The Evolution of Convenience Centers on Customer Experience
LAS VEGAS — Change is happening at lightspeed.
That's how Kim James, senior director, Global Center of Excellence, Merchandising and Marketing at Circle K, describes the state of convenience today.
As moderator of the 2018 NACS Show session, "The Evolving Competition Within Convenience," James advised all c-store operators to ask themselves three questions:
- How can we act?
- How can we take charge?
- How can we embrace our customers in a different way?
Referring to headlines about the rise of Amazon and the closure of many retail outlets, she pointed out the news spells doom and gloom for brick-and-mortar.
"But all is not lost, thankfully," James said. "More stores are opening than closing, and our channel is growing. Our customers need us; they want us."
Still, there is no doubt an evolution is taking shape in convenience and, according to James, it is not the first the channel has experienced. The 1960s brought about the rise of frozen and cold dispensed drinks; the 1970s saw the introduction of the commissary; and the 1990s brought about the popularity of made-to-order food.
Now, it's all about the evolving customer experience.
"Our customers are asking us to take another look at how we deliver convenience," James explained.
What makes convenience stores different is what they sell — time, she pointed out. "We are part of the fabric of their day," James added.
Marketing expert Steve Miller said convenience is not going away, but the question is whether today's convenience retailers will part of the future of convenience.
To survive this latest evolution, Miller advises c-store retailers to stop looking inside the convenience box for inspiration, and instead look at outside "alien" industries.
"Competition does not bring innovation; it breeds conformity," he said. "In order to compete, we have to think about getting outside the box. Create your own box and make your own rules."
Changes are coming as the definition of convenience moves from the store to a concept, according to Ryan Riggs, senior vice president of operations at Global Partners LP.
Disagreeing with the "doom and gloom" outlook for convenience, Riggs explained that Amazon is big because it has created a more efficient, consistent and intuitive experience for the consumer. Winners in the convenience channel will have to do the same, he believes.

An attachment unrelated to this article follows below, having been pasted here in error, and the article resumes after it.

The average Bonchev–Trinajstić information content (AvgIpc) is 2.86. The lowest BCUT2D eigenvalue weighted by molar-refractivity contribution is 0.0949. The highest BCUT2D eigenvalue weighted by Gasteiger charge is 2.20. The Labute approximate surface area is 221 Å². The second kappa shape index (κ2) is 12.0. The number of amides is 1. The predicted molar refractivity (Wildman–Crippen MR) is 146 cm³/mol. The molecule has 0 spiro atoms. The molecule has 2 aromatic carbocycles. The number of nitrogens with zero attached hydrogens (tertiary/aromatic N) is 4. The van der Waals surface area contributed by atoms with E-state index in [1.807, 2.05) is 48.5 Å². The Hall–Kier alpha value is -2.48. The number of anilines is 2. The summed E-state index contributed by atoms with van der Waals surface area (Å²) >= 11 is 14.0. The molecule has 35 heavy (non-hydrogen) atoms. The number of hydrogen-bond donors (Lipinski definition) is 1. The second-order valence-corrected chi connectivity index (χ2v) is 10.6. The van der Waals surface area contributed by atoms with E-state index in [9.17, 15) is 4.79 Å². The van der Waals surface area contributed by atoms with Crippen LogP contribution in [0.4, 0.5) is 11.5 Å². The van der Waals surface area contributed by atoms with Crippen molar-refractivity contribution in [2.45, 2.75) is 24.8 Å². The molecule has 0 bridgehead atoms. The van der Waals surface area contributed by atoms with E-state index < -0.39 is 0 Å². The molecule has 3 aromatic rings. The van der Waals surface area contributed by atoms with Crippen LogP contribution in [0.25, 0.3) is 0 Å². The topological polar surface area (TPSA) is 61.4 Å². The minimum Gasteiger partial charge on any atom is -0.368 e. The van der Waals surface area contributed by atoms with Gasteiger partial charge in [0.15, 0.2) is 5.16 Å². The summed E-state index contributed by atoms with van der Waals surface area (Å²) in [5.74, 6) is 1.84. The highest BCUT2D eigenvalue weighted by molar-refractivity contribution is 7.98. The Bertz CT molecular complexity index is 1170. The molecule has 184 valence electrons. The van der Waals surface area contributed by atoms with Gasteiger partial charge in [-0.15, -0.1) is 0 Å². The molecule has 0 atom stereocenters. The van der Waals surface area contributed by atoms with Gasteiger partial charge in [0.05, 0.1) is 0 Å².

"Amazon has created a very easy, seamless process that is a vast improvement to the shopping experience," Riggs said. "It is really focused on the customer experience."
However, as James noted, the key distinction for c-stores is the personal interaction with the consumer. "We own that customer. We are across from them, not a screen," she said.
Being a better marketer will go a long way, Miller and Riggs agreed. Marketing is about getting consumers to want something they don't need. They need fuel, Riggs said, but the challenge is getting them to want something in the store.
"Loyalty programs are a big topic. They are great, especially the larger your brand," he said. "But you want a preference program. You want your customers to prefer you over competitors."
Another major driver going forward: local.
"The key thing to focus on is your local area, demographic and consumer," Riggs said. "Go after local. Why would they prefer me over Firm X? Why am I better? How am I different?"
To that end, James suggests checking out competition outside the convenience channel, seeing what works and reverse engineering it for your own stores.
That, according to Miller, is where you get the "uncopiable."
"It is really hard to climb outside the box and build a different box," he said. "I challenge you to steal from aliens, from industries that are different from you."
The 2018 NACS Show took place Oct. 7-10 at the Las Vegas Convention Center.